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Blugold Real Estate Foundation is suing the city of Eau Claire over taxes on Aspenson Mogensen Hall, 222 Water St. The nonprofit Blugold Real Estate claims the off-campus student housing should be tax exempt.

A tiff over taxes between the Blugold Real Estate Foundation and city of Eau Claire has ended up in court.

The nonprofit Blugold Real Estate claims off-campus student housing — Aspenson Mogensen Hall — is tax exempt. However, the city claims the property at 222 Water St. is taxable.

In January, Blugold Real Estate filed a claim with the city, seeking tax exemption and a refund for real estate taxes imposed on the property for 2018 — $223,044.05 — plus statutory interest.

The Eau Claire City Council, on Feb. 26, disallowed the claim, opening the door for the lawsuit, which was filed this week in Eau Claire County Court.

“We’ve been in active discussions with Blugold Real Estate to see if we can resolve the dispute outside of litigation,” said Douglas Hoffer, deputy city attorney, “and discussions are ongoing.”

According to the complaint:

Blugold Real Estate is a nonprofit formed to support and further the purposes of the UW-Eau Claire Foundation and UW-Eau Claire.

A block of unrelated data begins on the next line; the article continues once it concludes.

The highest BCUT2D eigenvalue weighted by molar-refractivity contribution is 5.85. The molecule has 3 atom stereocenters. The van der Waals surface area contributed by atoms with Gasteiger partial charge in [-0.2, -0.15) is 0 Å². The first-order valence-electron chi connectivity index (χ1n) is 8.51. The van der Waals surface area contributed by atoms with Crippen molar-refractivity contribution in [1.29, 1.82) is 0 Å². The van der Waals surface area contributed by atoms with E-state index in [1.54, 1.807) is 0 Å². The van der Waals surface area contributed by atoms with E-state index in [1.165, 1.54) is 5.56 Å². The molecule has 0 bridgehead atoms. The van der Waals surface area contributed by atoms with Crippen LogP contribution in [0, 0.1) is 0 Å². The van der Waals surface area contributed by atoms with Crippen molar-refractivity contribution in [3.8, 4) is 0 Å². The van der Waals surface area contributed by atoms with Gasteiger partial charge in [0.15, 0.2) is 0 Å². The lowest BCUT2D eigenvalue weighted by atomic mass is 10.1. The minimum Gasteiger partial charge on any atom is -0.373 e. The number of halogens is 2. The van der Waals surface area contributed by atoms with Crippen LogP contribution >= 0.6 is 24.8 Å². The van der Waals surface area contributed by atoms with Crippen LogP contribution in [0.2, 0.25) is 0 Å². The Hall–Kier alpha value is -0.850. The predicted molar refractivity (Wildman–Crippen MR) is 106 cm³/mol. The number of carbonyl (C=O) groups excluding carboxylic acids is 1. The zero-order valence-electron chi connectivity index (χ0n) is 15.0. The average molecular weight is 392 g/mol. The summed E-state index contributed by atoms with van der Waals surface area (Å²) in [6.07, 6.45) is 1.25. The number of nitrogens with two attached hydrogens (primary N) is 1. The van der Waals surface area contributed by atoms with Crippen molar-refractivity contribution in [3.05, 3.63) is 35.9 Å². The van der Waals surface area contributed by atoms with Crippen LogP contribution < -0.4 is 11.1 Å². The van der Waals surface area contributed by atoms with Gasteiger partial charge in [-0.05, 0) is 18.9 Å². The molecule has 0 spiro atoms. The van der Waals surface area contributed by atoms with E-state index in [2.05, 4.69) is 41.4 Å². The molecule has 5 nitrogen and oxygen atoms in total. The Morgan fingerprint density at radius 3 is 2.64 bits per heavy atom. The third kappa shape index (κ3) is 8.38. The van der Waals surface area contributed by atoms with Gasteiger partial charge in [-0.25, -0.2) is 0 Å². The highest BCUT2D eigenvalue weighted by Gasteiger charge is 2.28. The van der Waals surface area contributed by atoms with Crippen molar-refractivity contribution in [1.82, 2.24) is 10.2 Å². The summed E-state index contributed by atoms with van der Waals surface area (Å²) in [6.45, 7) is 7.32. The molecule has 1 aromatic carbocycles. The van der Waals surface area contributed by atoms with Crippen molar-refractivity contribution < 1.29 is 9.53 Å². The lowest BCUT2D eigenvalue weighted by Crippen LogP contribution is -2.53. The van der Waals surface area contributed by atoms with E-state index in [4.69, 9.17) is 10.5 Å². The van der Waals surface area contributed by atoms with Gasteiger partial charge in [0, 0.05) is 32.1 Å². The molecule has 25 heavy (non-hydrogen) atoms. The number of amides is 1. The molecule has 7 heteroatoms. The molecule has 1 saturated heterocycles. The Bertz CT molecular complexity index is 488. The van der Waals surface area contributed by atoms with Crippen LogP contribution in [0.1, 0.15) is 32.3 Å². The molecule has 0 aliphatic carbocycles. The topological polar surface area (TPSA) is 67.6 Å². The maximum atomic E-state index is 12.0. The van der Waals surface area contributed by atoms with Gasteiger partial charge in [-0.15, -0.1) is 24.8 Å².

Blugold Real Estate acquired the property for use as campus housing for UW-Eau Claire students.

Aspenson Mogensen Hall welcomed its first students for the 2017-18 academic year.

Located directly across Water Street from the university’s Human Sciences and Services building, the co-ed apartment style facility is home to more than 200 students in single or multiple bedroom suites.

Various amenities and services, along with other facilities typically found in a modern university residence hall, are provided there.

The city assessor set the property’s 2018 assessment at $11.15 million, resulting in a tax bill of $223,044.05.

“By taxing the property, the city improperly assessed property that was exempt by law from property taxes,” the complaint reads.

That said, Blugold Real Estate paid the taxes for 2018, or at least the requested installment, and will pay any remaining installments of the 2018 property taxes as required by law.

Earlier this year, city attorney Stephen Nick said because the building was a private construction project — built outside the usual UW System appropriations process to construct a dormitory — and is located off-campus, state law requires it pay taxes.

In addition to the legal argument against the tax-exempt status, Nick said in February that city policy would oppose it too. As part of a tax increment financing district, taxes on the dorm currently go toward public improvements in the Water Street area and a housing improvement initiative in the Randall Park area.

Contact: 715-830-5838, christena.obrien@ecpc.com, @CTOBrien on Twitter